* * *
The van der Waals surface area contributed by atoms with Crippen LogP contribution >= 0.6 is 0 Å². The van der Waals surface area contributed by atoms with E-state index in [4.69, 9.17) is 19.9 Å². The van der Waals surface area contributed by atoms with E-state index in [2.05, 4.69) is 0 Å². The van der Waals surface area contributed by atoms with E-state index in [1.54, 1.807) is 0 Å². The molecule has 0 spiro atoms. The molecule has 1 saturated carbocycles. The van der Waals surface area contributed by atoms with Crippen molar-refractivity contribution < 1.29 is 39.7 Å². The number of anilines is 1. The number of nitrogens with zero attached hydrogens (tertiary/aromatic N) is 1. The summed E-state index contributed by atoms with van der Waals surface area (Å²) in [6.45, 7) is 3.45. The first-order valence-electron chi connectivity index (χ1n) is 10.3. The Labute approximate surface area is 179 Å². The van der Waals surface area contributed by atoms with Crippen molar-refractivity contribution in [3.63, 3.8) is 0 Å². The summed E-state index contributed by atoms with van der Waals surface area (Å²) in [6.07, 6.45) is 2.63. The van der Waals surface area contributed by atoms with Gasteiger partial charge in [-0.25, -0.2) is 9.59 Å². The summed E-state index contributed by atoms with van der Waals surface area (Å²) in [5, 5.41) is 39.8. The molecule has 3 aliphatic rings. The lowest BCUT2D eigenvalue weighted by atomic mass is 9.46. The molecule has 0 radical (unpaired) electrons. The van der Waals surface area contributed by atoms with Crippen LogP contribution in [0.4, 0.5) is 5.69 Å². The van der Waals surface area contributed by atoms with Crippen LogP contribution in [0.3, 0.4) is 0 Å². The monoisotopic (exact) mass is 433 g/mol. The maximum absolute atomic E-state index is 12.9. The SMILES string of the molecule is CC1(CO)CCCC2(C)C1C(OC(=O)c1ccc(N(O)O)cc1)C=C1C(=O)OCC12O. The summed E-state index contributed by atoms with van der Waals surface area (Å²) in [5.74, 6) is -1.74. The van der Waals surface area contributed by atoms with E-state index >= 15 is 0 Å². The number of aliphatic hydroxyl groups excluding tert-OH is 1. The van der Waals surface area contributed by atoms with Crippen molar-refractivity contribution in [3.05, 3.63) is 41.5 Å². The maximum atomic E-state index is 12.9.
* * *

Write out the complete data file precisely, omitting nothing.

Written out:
The van der Waals surface area contributed by atoms with Crippen LogP contribution >= 0.6 is 0 Å². The van der Waals surface area contributed by atoms with E-state index in [4.69, 9.17) is 19.9 Å². The van der Waals surface area contributed by atoms with E-state index in [2.05, 4.69) is 0 Å². The van der Waals surface area contributed by atoms with E-state index in [1.54, 1.807) is 0 Å². The molecule has 0 spiro atoms. The molecule has 1 saturated carbocycles. The van der Waals surface area contributed by atoms with Crippen molar-refractivity contribution < 1.29 is 39.7 Å². The number of anilines is 1. The number of nitrogens with zero attached hydrogens (tertiary/aromatic N) is 1. The summed E-state index contributed by atoms with van der Waals surface area (Å²) in [6.45, 7) is 3.45. The first-order valence-electron chi connectivity index (χ1n) is 10.3. The Labute approximate surface area is 179 Å². The van der Waals surface area contributed by atoms with Crippen molar-refractivity contribution in [3.63, 3.8) is 0 Å². The summed E-state index contributed by atoms with van der Waals surface area (Å²) in [6.07, 6.45) is 2.63. The van der Waals surface area contributed by atoms with Gasteiger partial charge in [-0.25, -0.2) is 9.59 Å². The summed E-state index contributed by atoms with van der Waals surface area (Å²) in [5, 5.41) is 39.8. The molecule has 3 aliphatic rings. The lowest BCUT2D eigenvalue weighted by atomic mass is 9.46. The molecule has 0 radical (unpaired) electrons. The van der Waals surface area contributed by atoms with Crippen LogP contribution in [0.4, 0.5) is 5.69 Å². The van der Waals surface area contributed by atoms with Crippen LogP contribution in [0.3, 0.4) is 0 Å². The monoisotopic (exact) mass is 433 g/mol. The maximum absolute atomic E-state index is 12.9. The SMILES string of the molecule is CC1(CO)CCCC2(C)C1C(OC(=O)c1ccc(N(O)O)cc1)C=C1C(=O)OCC12O. The summed E-state index contributed by atoms with van der Waals surface area (Å²) in [5.74, 6) is -1.74. The van der Waals surface area contributed by atoms with E-state index >= 15 is 0 Å². The number of aliphatic hydroxyl groups excluding tert-OH is 1. The van der Waals surface area contributed by atoms with Crippen molar-refractivity contribution in [3.05, 3.63) is 41.5 Å². The maximum atomic E-state index is 12.9.